Experts urge speedier merger between colleges

The institutes of technology in Cork and Tralee should merge sooner for their planned application to become a technological university, say experts who evaluated their proposal.

Although an international panel agreed before Christmas that the Munster Technological University (MTU) project is likely to meet the criteria to become a TU, there are significant issues to be addressed.

The colleges plan to formally merge, which is required before applying to be designated a TU, in August 2016. But the experts appointed by the Higher Education Authority (HEA) believe the timescale is long, compared to other cases.

In their report to the HEA, seen by the Irish Examiner, they recognise the need for careful preparation and consultation with stakeholders.

But they point to “evident risks” with the timescale, including prolonged staff and student uncertainty, and delays to efficiencies, inward investment, and international recognition that could result.

“Given what was said in our discussion with the proposers about their perception of the advantages of achieving university status, we remain unsure why the proposers would not wish to proceed as fast as possible,” the report says.

The three-member panel appointed last summer to evaluate the proposal, and that of four institutes of technology in Dublin, was chaired by Professor Lauritz B Holm-Nielsen, ex-rector of a Danish university with merger experience.

An MTU project spokesman said the colleges intend sticking broadly to the original merger timeframe, as set out in last June’s submission to the HEA.

But it could be another three years before the formal TU application is made, which they expect to do in the 2017/18 academic year.

“The proposed MTU already substantially meets the criteria. In the areas where we do not already meet the criteria we have demonstrated a clear plan and trajectory towards meeting the criteria,” he told the Irish Examiner.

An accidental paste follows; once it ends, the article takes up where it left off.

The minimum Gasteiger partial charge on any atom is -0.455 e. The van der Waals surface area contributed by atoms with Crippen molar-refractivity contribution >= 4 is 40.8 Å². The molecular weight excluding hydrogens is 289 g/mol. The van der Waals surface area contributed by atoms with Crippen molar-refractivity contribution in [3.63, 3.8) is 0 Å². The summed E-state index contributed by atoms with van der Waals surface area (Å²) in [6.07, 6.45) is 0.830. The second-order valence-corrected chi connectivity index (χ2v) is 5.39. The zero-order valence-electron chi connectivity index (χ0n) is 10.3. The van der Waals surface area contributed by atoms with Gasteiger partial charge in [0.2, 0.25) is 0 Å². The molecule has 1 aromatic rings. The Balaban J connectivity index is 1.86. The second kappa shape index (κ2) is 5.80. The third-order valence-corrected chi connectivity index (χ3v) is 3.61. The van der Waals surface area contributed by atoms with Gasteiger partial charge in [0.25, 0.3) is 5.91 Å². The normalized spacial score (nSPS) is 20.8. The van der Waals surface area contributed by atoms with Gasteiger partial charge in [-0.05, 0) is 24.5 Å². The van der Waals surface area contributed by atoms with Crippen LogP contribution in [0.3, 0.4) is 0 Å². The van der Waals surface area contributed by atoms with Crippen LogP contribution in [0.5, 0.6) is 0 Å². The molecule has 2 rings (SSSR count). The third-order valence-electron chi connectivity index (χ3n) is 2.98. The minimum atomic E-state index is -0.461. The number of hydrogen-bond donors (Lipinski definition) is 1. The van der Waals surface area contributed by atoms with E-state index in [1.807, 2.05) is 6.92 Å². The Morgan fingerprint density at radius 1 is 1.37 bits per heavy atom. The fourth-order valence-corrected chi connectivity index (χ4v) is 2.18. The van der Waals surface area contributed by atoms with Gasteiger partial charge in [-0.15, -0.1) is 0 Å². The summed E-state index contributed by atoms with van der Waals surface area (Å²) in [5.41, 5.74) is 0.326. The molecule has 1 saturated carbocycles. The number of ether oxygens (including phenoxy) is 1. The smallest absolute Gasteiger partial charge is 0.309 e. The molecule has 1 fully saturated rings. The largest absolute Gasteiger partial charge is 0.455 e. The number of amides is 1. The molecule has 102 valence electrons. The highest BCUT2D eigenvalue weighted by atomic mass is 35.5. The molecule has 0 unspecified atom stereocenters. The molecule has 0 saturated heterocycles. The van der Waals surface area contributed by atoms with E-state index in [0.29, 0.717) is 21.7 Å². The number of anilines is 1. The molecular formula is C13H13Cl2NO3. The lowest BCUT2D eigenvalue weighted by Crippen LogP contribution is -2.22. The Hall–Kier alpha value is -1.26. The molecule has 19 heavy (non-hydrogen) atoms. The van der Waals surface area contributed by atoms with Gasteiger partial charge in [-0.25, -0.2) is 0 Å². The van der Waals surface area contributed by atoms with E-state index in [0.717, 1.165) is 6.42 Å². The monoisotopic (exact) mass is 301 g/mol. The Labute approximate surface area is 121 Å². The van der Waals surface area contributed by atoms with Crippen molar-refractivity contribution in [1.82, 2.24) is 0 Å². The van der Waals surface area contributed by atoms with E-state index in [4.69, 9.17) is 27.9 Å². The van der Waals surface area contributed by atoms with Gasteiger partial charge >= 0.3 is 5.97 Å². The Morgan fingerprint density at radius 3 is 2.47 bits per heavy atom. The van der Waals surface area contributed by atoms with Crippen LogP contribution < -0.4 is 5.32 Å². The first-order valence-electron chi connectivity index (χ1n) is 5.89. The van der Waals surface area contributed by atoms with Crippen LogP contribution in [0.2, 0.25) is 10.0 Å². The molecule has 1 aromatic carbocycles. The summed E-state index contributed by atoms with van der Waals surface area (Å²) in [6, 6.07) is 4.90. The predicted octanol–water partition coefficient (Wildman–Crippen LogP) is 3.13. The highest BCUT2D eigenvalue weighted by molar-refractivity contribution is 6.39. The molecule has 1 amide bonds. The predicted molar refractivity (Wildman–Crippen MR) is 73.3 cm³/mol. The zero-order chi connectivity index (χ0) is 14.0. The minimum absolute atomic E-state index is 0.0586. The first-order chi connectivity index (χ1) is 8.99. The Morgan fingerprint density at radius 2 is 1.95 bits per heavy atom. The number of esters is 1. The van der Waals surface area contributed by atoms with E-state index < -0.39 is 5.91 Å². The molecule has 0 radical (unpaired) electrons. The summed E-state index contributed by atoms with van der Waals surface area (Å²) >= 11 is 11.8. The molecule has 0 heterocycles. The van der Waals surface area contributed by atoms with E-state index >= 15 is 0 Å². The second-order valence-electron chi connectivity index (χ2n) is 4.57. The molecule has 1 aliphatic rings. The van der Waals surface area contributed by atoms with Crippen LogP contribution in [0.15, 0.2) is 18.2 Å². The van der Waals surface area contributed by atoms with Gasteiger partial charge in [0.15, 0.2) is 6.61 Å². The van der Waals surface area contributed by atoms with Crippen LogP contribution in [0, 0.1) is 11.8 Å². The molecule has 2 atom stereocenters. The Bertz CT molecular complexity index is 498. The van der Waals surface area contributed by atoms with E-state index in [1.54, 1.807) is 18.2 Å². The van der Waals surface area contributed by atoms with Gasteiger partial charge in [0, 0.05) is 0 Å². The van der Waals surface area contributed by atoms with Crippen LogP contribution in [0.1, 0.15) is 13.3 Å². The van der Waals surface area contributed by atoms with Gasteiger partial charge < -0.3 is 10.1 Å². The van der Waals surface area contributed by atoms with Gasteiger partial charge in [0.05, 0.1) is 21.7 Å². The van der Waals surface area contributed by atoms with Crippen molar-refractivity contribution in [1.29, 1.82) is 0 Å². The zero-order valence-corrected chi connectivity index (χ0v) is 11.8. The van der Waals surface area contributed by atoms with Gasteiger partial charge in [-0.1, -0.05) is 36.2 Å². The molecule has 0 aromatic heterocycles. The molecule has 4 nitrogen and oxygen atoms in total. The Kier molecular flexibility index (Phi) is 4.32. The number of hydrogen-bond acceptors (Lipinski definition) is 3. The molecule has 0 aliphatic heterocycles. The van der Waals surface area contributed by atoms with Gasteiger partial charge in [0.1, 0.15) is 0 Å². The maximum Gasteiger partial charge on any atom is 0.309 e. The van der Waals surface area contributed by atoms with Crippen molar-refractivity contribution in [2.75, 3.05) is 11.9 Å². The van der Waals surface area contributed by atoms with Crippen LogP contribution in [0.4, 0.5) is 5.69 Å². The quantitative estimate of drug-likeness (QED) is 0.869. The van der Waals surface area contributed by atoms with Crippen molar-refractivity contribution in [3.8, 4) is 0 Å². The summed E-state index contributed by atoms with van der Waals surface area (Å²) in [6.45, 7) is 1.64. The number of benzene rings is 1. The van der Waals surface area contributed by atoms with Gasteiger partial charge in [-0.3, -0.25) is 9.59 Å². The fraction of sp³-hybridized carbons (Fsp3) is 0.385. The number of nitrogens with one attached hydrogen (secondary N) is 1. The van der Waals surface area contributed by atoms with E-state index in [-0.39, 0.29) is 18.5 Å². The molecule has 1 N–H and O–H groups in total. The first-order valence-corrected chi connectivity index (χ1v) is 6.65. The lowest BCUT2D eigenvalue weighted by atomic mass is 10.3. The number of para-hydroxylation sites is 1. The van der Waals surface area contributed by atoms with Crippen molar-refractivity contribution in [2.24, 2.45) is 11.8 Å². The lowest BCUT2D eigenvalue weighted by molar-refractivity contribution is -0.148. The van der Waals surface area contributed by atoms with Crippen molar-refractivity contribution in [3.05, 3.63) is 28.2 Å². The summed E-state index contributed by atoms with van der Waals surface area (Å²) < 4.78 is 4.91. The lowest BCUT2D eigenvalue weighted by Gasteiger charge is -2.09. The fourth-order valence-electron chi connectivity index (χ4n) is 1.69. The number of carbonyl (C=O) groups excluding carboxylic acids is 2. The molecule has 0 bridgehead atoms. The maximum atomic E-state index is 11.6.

The panel’s proposals to speed up a merger have been criticised by the Teachers’ Union of Ireland, whose branches in the Cork and Tralee colleges say academic staff were not met by the experts and have not been properly consulted by management.

The panel says plans to reach a 4% target for postgraduate research students, currently at 3% across CIT and ITT, are entirely plausible.

But the HEA has yet to decide what level of professional experience among some academic staff can be determined as equivalent to a PhD, a qualification that 45% of staff must have for TU status to be granted.

Up to 10% of academics with suitable expertise and qualifications, but who do not have a PhD, could be counted towards that target.

The colleges’ June 2014 submission said 29% of combined staff had PhDs, 25% had equivalent professional experience, and 15% were engaged in doctoral studies.

Education Minister Jan O’Sullivan told the Dáil yesterday that the requirement for colleges to merge to apply for TU status cannot be changed, despite concerns at Waterford Institute of Technology that merging with IT Carlow would hinder their chances.

She expects a report by the end of March from former HEA chairman Michael Kelly who is trying to get the south-east TU project back on track after WIT withdrew from merger talks in October.


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